Hypersaline aqueous environments at subzero temperatures are known to be inhabited by microorganisms, yet information on community structure in subzero brines is very limited. Near Utqiagvik, Alaska, we sampled subzero brines (-6°C, 115-140 ppt) from cryopegs, i.e. unfrozen sediments within permafrost that contain relic (late Pleistocene) seawater brine, as well as nearby sea-ice brines to examine microbial community composition and diversity using 16S rRNA gene amplicon sequencing. We also quantified the communities microscopically and assessed environmental parameters as possible determinants of community structure. The cryopeg brines harbored surprisingly dense bacterial communities (up to 108 cells mL-1) and millimolar levels of dissolved and particulate organic matter, extracellular polysaccharides and ammonia. Community composition and diversity differed between the two brine environments by alpha- and beta-diversity indices, with cryopeg brine communities appearing less diverse and dominated by one strain of the genus Marinobacter, also detected in other cold, hypersaline environments, including sea ice. The higher density and trend toward lower diversity in the cryopeg communities suggest that long-term stability and other features of a subzero brine are more important selective forces than in situ temperature or salinity, even when the latter are extreme.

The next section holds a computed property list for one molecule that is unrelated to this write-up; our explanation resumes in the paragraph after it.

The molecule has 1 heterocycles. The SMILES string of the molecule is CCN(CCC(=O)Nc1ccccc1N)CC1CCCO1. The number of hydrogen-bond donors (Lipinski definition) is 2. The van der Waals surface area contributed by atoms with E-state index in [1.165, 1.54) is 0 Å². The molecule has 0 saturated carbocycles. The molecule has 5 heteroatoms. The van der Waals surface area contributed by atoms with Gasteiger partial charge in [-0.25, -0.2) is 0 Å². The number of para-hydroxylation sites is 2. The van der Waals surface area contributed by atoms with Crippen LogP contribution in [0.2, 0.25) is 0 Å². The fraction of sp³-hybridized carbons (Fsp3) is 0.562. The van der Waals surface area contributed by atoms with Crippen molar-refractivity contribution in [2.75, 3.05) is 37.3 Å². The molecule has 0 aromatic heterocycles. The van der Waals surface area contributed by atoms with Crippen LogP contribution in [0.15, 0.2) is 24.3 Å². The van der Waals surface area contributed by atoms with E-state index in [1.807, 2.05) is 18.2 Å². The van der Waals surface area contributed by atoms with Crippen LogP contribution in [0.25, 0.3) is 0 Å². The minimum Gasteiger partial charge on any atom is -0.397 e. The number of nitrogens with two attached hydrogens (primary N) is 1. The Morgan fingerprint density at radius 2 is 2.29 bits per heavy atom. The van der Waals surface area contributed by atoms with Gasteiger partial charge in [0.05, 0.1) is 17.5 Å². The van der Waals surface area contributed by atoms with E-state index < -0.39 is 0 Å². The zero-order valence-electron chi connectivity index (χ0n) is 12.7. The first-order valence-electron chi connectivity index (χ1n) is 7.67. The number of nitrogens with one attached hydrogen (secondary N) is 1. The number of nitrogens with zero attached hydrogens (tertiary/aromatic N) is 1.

The Yedoma layer, a permafrost layer containing a massive amount of underground ice in the Arctic regions, is reported to be rapidly thawing. In this study, we develop the Permafrost Degradation and Greenhouse gasses Emission Model (PDGEM), which describes the thawing of the Arctic permafrost including the Yedoma layer due to climate change and the greenhouse gas (GHG) emissions. The PDGEM includes the processes by which high-concentration GHGs (CO2 and CH4) contained in the pores of the Yedoma layer are released directly by dynamic degradation, as well as the processes by which GHGs are released by the decomposition of organic matter in the Yedoma layer and other permafrost. Our model simulations show that the total GHG emissions from permafrost degradation in the RCP8.5 scenario was estimated to be 31-63 PgC for CO2 and 1261-2821 TgCH4 for CH4 (68th percentile of the perturbed model simulations, corresponding to a global average surface air temperature change of 0.05-0.11 °C), and 14-28 PgC for CO2 and 618-1341 TgCH4 for CH4 (0.03-0.07 °C) in the RCP2.6 scenario. GHG emissions resulting from the dynamic degradation of the Yedoma layer were estimated to be less than 1% of the total emissions from the permafrost in both scenarios, possibly because of the small area ratio of the Yedoma layer. An advantage of PDGEM is that geographical distributions of GHG emissions can be estimated by combining a state-of-the-art land surface model featuring detailed physical processes with a GHG release model using a simple scheme, enabling us to consider a broad range of uncertainty regarding model parameters. In regions with large GHG emissions due to permafrost thawing, it may be possible to help reduce GHG emissions by taking measures such as restraining land development.